Tools of the Trade - The What & Why



One facet of my commitment to building a sustainable business concerns the hardware used to create my work.  After all, it is not only the obviously environmentally-impactful elements like fabrics that have consequences - everything we choose to buy has baggage, and I am trying to make myself a list of suppliers whose ethos aligns with mine. (Please note, none of the following are affiliates - this is an honest list of what I use and why)


These are my fabric shears - EXO's from William Whiteley.  They may be on the large size, but their ability to cut right to the tip means I end up using them for cutting the smallest of pieces, and even for clipping seam allowances.

Whiteleys' tick my boxes by being a heritage brand - founded in 1760 & still having members of the original founder's family on the board, plus being the last remaining scissor factory in Sheffield, England.  Their location means that goods are not being shipped around the globe to reach me, and their solid engineering means that I should not need to replace them for decades, if ever.  An investment buy.


Bohin needles - of all shapes & sizes - star in my workbox.  They just seems to stay sharp & thread-able much longer than the alternatives.  Plus their multi-pack packaging is retro-fabulous!

Another family-run business since 1866, Bohin are committed to fair treatment of their workers and are actively looking at ways to reduce their environmental impact.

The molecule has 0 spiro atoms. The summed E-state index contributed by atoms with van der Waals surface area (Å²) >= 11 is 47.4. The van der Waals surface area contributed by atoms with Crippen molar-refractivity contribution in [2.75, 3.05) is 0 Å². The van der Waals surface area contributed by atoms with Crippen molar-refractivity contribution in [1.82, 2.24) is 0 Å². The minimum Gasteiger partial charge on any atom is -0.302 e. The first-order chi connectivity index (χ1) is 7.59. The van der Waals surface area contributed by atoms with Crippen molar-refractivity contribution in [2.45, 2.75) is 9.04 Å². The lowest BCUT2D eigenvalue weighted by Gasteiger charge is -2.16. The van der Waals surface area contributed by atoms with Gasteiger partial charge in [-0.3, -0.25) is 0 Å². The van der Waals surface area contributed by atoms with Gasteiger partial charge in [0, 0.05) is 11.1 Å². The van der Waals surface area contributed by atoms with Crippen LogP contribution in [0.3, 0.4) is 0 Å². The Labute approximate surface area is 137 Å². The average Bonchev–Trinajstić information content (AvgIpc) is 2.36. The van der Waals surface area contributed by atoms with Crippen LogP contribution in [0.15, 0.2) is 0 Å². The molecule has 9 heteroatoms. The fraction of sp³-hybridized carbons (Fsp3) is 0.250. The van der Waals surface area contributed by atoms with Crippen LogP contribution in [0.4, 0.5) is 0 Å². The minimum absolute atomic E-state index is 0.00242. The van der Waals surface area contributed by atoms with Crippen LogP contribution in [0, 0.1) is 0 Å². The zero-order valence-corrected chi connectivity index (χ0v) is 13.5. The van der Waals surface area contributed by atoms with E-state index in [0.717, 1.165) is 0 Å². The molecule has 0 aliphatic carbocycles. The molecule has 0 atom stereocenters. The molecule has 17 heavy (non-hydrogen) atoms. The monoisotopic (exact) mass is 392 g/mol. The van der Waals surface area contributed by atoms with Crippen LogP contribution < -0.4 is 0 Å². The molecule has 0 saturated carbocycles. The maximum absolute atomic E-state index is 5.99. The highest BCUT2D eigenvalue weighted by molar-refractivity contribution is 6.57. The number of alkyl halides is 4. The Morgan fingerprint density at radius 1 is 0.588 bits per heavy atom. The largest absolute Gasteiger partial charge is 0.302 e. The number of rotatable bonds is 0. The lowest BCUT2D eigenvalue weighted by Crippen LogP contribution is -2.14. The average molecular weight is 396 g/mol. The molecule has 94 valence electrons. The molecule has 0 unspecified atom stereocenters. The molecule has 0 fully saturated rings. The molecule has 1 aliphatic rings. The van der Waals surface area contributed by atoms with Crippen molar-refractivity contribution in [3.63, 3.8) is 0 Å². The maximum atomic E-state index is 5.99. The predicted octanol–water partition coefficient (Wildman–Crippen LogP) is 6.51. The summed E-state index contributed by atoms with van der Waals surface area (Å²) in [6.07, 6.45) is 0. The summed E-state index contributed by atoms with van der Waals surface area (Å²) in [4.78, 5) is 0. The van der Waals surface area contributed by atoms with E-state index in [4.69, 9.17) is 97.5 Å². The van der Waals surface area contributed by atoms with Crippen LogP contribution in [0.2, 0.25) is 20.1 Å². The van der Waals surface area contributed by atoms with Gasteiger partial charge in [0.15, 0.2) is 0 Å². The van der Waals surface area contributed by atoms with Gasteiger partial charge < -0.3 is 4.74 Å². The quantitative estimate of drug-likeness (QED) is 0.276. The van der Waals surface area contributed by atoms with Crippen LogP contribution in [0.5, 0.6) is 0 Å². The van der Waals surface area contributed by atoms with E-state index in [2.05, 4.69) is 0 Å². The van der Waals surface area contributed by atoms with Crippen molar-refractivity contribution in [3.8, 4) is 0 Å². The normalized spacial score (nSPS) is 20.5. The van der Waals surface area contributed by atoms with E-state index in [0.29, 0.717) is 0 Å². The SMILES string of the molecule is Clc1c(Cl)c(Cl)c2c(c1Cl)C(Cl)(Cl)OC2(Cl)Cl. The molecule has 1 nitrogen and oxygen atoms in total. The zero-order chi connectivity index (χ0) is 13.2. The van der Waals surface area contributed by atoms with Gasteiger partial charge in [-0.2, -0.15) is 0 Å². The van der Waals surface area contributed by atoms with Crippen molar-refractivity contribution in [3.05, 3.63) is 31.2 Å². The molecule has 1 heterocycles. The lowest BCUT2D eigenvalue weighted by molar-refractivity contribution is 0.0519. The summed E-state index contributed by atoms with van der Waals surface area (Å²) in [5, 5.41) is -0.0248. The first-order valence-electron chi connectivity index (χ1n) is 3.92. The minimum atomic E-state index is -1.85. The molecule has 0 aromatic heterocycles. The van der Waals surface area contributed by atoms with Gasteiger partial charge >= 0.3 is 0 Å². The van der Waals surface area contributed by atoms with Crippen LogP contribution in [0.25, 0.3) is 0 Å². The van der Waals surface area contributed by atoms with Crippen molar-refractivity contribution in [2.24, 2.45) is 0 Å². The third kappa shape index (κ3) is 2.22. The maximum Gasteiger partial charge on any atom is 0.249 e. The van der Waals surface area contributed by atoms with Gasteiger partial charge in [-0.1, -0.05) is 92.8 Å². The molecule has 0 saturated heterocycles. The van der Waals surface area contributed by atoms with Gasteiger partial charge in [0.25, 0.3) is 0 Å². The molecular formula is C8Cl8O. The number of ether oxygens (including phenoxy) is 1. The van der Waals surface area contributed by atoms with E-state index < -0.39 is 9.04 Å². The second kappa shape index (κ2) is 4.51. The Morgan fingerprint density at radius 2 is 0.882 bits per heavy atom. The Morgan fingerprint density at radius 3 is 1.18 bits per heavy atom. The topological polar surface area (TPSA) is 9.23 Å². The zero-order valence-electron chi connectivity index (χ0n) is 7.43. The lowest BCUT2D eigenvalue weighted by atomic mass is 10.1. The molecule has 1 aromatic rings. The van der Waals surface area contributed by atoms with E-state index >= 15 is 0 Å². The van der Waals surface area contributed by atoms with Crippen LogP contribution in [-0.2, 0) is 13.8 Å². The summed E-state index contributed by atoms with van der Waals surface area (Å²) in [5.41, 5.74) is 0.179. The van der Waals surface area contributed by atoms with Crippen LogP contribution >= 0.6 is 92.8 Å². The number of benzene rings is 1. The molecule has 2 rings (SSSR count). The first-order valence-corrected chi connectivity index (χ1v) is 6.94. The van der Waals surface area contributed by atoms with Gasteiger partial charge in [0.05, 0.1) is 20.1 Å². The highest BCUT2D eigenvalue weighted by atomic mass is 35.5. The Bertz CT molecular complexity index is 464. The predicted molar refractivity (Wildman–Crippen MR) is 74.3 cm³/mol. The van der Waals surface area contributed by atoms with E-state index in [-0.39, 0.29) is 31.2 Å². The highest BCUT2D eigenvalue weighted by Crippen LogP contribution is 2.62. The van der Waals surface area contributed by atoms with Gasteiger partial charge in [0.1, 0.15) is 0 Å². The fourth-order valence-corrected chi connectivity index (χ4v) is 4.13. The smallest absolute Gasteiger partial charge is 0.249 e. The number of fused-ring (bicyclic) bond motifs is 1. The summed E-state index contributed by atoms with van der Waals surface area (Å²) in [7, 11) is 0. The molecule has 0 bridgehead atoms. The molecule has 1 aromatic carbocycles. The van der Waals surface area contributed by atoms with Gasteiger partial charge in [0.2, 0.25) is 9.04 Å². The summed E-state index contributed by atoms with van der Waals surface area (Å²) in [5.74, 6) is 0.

Pins, pins, pins.... Here I do not have a preferred brand, but a specific type - entomology pins.  Intended for use in displaying deceased insects, these are long, very sharp, and available with black enamelled heads.  This latter feature is crucial - I always, always use pins with pronounced & coloured heads so as not to overlook any when constructing a piece. The last thing I want is to have a customer's blood on my hands! (Although my own is spilled on a not-infrequent basis - an inevitable result of so many sharp points, I fear. )


In order to minimise the bloodshed, I have a little drawer filled with vintage thimbles. So much more stylish, and definitely more environmentally-friendly than purchasing new plastic versions. My very favourite is the one in the foreground, made of silver and inherited from my grandmother.


Last but not least, a couple of tools which have very specific time-saving uses.

In the background is Makers Cabinet's "Iris", a ridiculously beautiful circle-drafting gadget. Although much of the company's production is done in China, which thus entails more shipping than I would like, their use of solid brass and commitment to fixing any maintenance issues means that it should last a lifetime.  Plus they do use recyclable packaging, and it was a Christmas gift from my son, so I love it even more.


In the foreground are a set of brass tubes used to assist in turning through tiny doll parts like fingers.  It took me a while to get the hang of them, but now would not be without them - in fact, they are so well-used that you might spot a bit of a bend in there!  Handmade in England, thus cutting that carbon footprint, they are available from Jan Horrox.